War is the making (as well as the unmaking – obviously) of millions of people. Sir Michael Palin’s great-uncle, born in 1884, was one such.
Expected to be ‘another fine, respectable, hard-working son of the Empire’, Harry failed to amount to anything. He was, says his great- nephew in this poignant tribute, ‘a drifter, a free, if not always happy, spirit [who went] where the wind blew him’.
His restless nature found a sort of solace or focus in military drill, fatigues, bayonet fighting, trench digging and route marches. This book, compiled from Palin family letters, diaries, and other memorabilia, is the portrait of a man who never once complained about privation, who accepted his lot – crammed troopships, a bad diet, primitive sanitation behind the lines, lice, flies, rats, dysentery: ‘Visiting the
latrines a good deal today’, is the extent of Harry’s comments. When he had pleurisy and was painted with iodine, he made no fuss about it.
War gave Harry direction and purpose. Though ‘Lance Corporal Palin was a very small fry in a very big war’, it is perhaps the insignificance, the stoical ordinariness, that holds the appeal and makes this project ultimately so moving – what Sir Michael calls the ‘overwhelming, intolerable, long- continued pain’.
Harry was born in Herefordshire, the youngest child of Edward Palin (1825-1903), an Oxford don and, latterly, croquet-playing vicar of the parish of Linton, near Ross-on-Wye, in what is here called a ‘poor and unspectacular farming community’.
His mother was an Irish American named Brita Gallagher. Unlike his brothers, Harry did not excel at Shrewsbury, where the role models were generals, governors, politicians and leaders of industry.
In 1904, he was found aboard a ship heading for India, where Harry became a minor functionary on the Great Indian Peninsula Railway, which extended to 30,000 miles of track financed by British capital. This didn’t last, and Harry was next employed on a tea plantation.
Managers found him again unsatisfactory: ‘Mr Palin does not appear to be exerting himself to any great extent.’
Though ‘life in India was a potential crash course in finding out what life could offer beyond the protective walls of home’, Harry’s next stop was
New Zealand, as a farm hand. ‘If he’d been lucky,’ says Sir Michael,
‘Harry might have seen whales, as I did, when I travelled on this same road in 1996.’ Padding out the narrative slightly, Sir Michael says, ‘Harry and his fellow workers would surely have taken the odd beer or two.’ It is a sign of the thinness of the author’s documentary resources that many sentences contain ‘would doubtless’, ‘would most likely’, ‘would certainly’, ‘would probably’ and ‘would presumably’.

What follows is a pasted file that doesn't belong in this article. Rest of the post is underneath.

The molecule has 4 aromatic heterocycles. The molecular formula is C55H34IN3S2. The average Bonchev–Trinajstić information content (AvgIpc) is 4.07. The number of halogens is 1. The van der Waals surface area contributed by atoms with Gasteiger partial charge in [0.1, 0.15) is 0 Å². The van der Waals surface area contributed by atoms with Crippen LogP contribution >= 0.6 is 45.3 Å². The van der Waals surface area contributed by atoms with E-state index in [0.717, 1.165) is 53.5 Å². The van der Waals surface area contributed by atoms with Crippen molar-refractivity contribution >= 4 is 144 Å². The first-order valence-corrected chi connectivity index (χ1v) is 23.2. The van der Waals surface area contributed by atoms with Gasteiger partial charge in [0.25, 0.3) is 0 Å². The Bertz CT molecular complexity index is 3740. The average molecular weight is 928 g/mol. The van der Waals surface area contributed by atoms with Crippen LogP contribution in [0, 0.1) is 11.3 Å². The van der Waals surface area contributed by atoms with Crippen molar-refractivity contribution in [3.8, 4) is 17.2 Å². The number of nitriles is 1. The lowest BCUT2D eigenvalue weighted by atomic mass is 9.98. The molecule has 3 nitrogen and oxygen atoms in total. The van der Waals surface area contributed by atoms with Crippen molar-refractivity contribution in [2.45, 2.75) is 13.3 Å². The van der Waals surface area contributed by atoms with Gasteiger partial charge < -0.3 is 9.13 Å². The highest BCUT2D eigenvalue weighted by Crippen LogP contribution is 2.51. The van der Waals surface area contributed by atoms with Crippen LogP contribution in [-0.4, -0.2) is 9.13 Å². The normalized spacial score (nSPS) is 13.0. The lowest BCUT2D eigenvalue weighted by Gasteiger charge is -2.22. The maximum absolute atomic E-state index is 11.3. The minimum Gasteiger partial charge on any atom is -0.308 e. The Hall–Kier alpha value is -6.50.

As with Harry himself, matters perk up when we are told he joined the 14,000 New Zealanders volunteering for the Expeditionary Force in August 1914, ‘answering the call to travel halfway round the world to defend the Empire’.
Harry’s ship weighed anchor in September, with the new recruits accompanied by 3,818 horses.
He was destined to participate in the disastrous Gallipoli campaign, where, despite blithe expectations, the Turks were not an easy foe to defeat:
‘We heard for the first time that sickening soft thud of shell fragments and bullets meeting human flesh.’
Retreating from the heat and dust of the Dardanelles, Harry and his regiment were ordered to the Western Front, where they saw action on the Somme – 19,240 men were slaughtered on the first morning, almost as many as had been killed in the entire Boer War.
Harry, in the papers Palin has found, never mentioned the bombardments, the ‘sizzling stream of machine-gun fire’ or the rotting unburied corpses. Instead, he simply recorded receiving, ‘Two pairs of socks from mother.’ Carting ammunition about the trenches was merely a ‘really ticklish job as snipers busy’.
Great-Uncle Harry turns into a celebration of British grit, phlegm, spunk and understatement, qualities that Sir Michael, along with the late Terry Jones, used to parody affectionately in Ripping Yarns. Here, however, the mood is serious and the subject, in the end, is nothing less than human waste, when, in the chaos of battle, ‘all normal emotion is numbed utterly’.
On 27th September 1916, Harry, aged 32, was obliterated by a shell burst. There’s no grave, only an inscription on a memorial wall: ‘Known Unto God.’
Sir Michael feels guilty he never paid homage sooner, but ‘along came Life of Brian and A Fish Called Wanda’.
Nonetheless, there are abiding affinities. Harry was 5ft 11in and weighed 12 stone, ‘both numbers being exactly the same as mine at that age’.
Poor Harry also possessed an atrophied testicle, which created difficulties with girls. I assume Sir Michael was spared that inheritance. To quote one of his own sentences, ‘I’m into a tantalising area of supposition here.’
Roger Lewis’s Erotic Vagrancy: Everything About Richard Burton and Elizabeth Taylor is out in October